da camp is the second release from Edu Comelles and Rafa Ramos Sania after their debut Botánica de Balcón (Archives Label). A work of pure simplicity and sparsity, da camp (from the land in Catalan) is a micro-exploration of the sound of plants found in the outskirts of their home town of Valencia. Most of these compositions are the result of an ongoing exchange, with “bleda” previously released on a charity compilation from El Muelle Records.
Comelles’s sound lies between the acoustic, the electronic and the experimental, with a body of multifaceted work spanning album releases on various labels including Impulsive Habitat and Fluid Audio. The director of the Audiotalaia platform since 2007, he is also active in installations, educational and curatorial work. Rafa Samos Sania is a multi-instrumentalist with a wide repertoire of releases ranging from jazz, rock and electronic to classical and early music.
Their collaboration on da camp is extraordinary, as a fine balance is found between Comelles’s micro-electronincs and field recordings and Ramos Sania’s expressive use of double-bass, cello, guitar, music box and other found objects. At the heart of da camp lies a convivial, highly-textured and detailed atmosphere that draws the listener closer to imagining the acoustic scenes performed in each track. The listener develops a form of empathy towards the colours, shades and movements of each plant. da camp is a solitary journey, echoing the work of writers like Henry David Thoreau, Woolf, de Nerval and Macfarlane.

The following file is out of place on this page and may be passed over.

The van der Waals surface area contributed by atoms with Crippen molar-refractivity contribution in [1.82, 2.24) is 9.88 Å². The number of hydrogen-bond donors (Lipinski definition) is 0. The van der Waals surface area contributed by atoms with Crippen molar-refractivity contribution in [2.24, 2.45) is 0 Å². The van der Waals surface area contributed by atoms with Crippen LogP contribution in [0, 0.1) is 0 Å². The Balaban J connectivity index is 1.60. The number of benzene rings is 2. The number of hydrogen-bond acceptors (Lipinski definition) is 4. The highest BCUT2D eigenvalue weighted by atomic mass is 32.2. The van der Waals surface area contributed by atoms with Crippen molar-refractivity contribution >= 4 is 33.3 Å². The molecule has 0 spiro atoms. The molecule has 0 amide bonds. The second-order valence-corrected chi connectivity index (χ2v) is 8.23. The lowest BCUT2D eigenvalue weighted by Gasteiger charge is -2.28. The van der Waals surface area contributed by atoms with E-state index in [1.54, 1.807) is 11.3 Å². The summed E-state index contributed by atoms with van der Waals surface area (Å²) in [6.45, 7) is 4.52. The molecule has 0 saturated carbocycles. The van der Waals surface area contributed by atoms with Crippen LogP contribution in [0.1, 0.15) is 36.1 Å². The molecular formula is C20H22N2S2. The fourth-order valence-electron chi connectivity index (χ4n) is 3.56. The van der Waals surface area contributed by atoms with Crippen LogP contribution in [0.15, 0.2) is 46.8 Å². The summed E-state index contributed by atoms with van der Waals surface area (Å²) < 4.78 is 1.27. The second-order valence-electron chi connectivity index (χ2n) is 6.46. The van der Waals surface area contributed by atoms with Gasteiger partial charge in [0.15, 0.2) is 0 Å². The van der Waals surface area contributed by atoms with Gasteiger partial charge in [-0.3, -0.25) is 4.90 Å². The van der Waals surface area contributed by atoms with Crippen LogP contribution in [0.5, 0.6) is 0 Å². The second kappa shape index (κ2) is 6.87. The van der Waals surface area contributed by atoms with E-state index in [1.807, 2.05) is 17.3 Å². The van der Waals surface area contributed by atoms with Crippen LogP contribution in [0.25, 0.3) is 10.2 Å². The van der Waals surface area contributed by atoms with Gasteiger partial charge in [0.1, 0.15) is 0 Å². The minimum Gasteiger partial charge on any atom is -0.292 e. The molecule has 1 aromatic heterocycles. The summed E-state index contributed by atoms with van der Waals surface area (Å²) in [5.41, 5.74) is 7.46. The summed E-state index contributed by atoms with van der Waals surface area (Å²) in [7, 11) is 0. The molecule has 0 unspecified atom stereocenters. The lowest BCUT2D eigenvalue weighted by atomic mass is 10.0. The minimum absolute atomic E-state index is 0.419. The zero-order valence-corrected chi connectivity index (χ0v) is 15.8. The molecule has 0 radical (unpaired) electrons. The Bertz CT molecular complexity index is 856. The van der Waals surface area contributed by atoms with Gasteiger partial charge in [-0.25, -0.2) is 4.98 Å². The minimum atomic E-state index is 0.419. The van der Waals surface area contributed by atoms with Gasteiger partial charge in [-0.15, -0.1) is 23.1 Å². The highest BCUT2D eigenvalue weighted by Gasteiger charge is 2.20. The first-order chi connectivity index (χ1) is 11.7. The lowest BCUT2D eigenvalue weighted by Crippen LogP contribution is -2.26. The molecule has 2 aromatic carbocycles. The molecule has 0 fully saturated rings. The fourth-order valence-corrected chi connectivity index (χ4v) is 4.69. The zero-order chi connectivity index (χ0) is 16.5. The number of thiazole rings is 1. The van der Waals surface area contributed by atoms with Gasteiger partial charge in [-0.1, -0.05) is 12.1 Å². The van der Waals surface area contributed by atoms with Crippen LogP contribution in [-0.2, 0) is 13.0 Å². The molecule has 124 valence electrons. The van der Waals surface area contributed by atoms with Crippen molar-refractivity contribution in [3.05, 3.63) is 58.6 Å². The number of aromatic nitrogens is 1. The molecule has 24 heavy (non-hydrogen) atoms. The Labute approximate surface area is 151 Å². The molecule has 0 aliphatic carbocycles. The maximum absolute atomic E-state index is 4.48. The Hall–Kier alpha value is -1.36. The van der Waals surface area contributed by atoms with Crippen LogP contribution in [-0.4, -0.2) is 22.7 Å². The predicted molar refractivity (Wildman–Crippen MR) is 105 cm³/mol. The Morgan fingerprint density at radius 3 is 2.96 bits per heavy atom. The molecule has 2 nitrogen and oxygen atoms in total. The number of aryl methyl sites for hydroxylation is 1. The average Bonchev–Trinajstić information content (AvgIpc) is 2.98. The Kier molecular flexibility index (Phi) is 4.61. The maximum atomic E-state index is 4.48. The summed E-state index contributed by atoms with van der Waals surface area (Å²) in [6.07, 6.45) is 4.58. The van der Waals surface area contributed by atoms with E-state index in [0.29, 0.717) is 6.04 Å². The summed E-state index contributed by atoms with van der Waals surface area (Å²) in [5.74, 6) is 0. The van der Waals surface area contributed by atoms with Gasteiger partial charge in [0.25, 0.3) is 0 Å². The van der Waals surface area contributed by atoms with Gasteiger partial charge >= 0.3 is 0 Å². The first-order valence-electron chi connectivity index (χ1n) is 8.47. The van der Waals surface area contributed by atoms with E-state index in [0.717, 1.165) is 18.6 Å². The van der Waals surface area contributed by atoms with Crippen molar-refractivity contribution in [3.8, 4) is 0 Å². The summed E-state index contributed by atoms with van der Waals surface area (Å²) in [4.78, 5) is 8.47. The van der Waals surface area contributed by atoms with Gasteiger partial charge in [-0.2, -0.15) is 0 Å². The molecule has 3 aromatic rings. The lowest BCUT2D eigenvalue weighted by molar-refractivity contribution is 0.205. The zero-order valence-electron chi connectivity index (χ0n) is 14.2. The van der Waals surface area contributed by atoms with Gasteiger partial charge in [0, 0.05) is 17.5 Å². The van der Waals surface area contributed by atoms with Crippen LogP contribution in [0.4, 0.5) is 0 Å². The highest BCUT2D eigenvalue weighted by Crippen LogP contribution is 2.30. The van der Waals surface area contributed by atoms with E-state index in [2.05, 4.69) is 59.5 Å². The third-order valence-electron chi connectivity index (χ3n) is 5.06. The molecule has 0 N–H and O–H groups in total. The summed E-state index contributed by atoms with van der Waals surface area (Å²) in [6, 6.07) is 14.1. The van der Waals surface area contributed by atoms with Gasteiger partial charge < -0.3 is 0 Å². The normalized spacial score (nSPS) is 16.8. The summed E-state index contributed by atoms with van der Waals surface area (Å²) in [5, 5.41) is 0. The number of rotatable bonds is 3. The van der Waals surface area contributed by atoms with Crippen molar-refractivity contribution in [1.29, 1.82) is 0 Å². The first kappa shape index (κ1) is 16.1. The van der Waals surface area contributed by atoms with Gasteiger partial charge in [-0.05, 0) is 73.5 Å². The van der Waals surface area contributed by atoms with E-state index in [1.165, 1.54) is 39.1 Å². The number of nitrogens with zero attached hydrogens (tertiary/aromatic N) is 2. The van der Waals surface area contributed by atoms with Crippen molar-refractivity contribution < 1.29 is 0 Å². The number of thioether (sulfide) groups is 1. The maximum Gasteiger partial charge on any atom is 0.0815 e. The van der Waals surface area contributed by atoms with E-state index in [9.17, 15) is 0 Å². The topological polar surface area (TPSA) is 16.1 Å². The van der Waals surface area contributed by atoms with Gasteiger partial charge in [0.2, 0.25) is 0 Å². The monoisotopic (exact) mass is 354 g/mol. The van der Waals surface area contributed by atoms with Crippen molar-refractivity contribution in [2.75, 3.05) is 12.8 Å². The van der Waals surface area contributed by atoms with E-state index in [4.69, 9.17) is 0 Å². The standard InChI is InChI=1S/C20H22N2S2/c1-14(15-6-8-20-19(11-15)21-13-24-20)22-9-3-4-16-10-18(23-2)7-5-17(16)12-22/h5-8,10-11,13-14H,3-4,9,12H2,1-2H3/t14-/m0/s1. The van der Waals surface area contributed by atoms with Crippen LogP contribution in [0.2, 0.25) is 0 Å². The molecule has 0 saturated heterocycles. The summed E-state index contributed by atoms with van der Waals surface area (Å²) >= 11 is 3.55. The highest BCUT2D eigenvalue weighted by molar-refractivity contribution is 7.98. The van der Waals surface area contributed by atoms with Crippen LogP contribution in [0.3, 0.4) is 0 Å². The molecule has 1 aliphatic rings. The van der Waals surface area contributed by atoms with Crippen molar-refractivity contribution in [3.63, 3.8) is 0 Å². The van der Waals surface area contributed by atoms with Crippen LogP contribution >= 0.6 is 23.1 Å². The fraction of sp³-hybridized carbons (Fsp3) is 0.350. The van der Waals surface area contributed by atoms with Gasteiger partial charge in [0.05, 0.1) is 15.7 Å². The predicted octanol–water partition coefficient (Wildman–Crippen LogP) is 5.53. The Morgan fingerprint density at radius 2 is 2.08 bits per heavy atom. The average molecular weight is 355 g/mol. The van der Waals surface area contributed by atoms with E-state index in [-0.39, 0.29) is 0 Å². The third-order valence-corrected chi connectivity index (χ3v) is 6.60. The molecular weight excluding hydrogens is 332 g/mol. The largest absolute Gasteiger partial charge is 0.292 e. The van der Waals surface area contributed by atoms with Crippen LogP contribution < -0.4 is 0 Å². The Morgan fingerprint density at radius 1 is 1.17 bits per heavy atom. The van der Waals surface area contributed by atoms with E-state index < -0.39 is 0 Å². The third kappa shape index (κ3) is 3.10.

Valencia natives Comelles and Ramos Sania design with delicate gestures the contours of each composition. Opener “Argilaga” operates on a bright, lightweight, major palette with gentle and soothing movements on the cello and double bass and repetitive phrases of carefully crafted electronic sounds. The listener is transferred to the inner makings of a fully blossomed argilaga, with its long yellow stems opening towards the sun. Pieces like “murta” are reminiscent of composers like Max Richter, as layered ethereal, lamenting passages cohabit with their reimagined reflections. “Heura” is subtle and delicate, while closer “lantanta” is wide, colourful and generous, slowly unfolding towards the listener like the flower itself.
Antonio Vivaldi, in Four Seasons, did not shy away from expressing all that was happening around him, acknowledging the beauty, the colours, the sounds, the drama of our natural world and the stillness of our surroundings. The same can be said about composers like Debussy or even Satie. The world of da camp echoes the sincerity of these attempts to record glimpses of experience through another medium, but also recalls at times the solace or the sombre tones found in the work of composers like Arvo Pärt, Richard Skelton, Colleen or Yann Novak. da camp offers a wonderful listening experience and an excellent sequel to the duo’s equally incredible debut. (Maria Papadomanolaki)